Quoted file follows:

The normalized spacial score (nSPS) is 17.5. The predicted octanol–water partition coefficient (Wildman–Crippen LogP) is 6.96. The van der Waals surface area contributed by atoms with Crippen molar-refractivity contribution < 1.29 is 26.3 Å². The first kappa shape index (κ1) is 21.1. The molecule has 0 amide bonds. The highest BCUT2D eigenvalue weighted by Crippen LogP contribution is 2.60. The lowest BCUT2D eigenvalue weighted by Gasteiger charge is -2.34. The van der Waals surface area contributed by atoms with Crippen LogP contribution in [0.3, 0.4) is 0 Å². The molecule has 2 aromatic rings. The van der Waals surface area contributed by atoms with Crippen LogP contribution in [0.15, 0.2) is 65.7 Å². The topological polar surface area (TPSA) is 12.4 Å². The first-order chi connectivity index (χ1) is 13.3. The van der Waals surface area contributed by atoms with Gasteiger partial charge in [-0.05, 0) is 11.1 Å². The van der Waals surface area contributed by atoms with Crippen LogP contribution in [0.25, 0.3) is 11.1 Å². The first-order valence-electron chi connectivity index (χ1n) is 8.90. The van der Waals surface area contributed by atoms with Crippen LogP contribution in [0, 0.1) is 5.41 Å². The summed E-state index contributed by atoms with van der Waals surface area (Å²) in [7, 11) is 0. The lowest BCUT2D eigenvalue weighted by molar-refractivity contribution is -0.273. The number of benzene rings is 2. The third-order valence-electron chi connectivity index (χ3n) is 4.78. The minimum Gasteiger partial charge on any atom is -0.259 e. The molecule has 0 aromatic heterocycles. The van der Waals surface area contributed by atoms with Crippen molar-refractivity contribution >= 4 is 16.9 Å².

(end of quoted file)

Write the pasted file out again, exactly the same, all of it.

The normalized spacial score (nSPS) is 17.5. The predicted octanol–water partition coefficient (Wildman–Crippen LogP) is 6.96. The van der Waals surface area contributed by atoms with Crippen molar-refractivity contribution < 1.29 is 26.3 Å². The first kappa shape index (κ1) is 21.1. The molecule has 0 amide bonds. The highest BCUT2D eigenvalue weighted by Crippen LogP contribution is 2.60. The lowest BCUT2D eigenvalue weighted by Gasteiger charge is -2.34. The van der Waals surface area contributed by atoms with Crippen LogP contribution in [0.3, 0.4) is 0 Å². The molecule has 2 aromatic rings. The van der Waals surface area contributed by atoms with Crippen LogP contribution in [0.15, 0.2) is 65.7 Å². The topological polar surface area (TPSA) is 12.4 Å². The first-order chi connectivity index (χ1) is 13.3. The van der Waals surface area contributed by atoms with Gasteiger partial charge in [-0.05, 0) is 11.1 Å². The van der Waals surface area contributed by atoms with Crippen LogP contribution in [0.25, 0.3) is 11.1 Å². The first-order valence-electron chi connectivity index (χ1n) is 8.90. The van der Waals surface area contributed by atoms with Crippen LogP contribution in [0, 0.1) is 5.41 Å². The summed E-state index contributed by atoms with van der Waals surface area (Å²) in [7, 11) is 0. The lowest BCUT2D eigenvalue weighted by molar-refractivity contribution is -0.273. The number of benzene rings is 2. The third-order valence-electron chi connectivity index (χ3n) is 4.78. The minimum Gasteiger partial charge on any atom is -0.259 e. The molecule has 0 aromatic heterocycles. The van der Waals surface area contributed by atoms with Crippen molar-refractivity contribution >= 4 is 16.9 Å².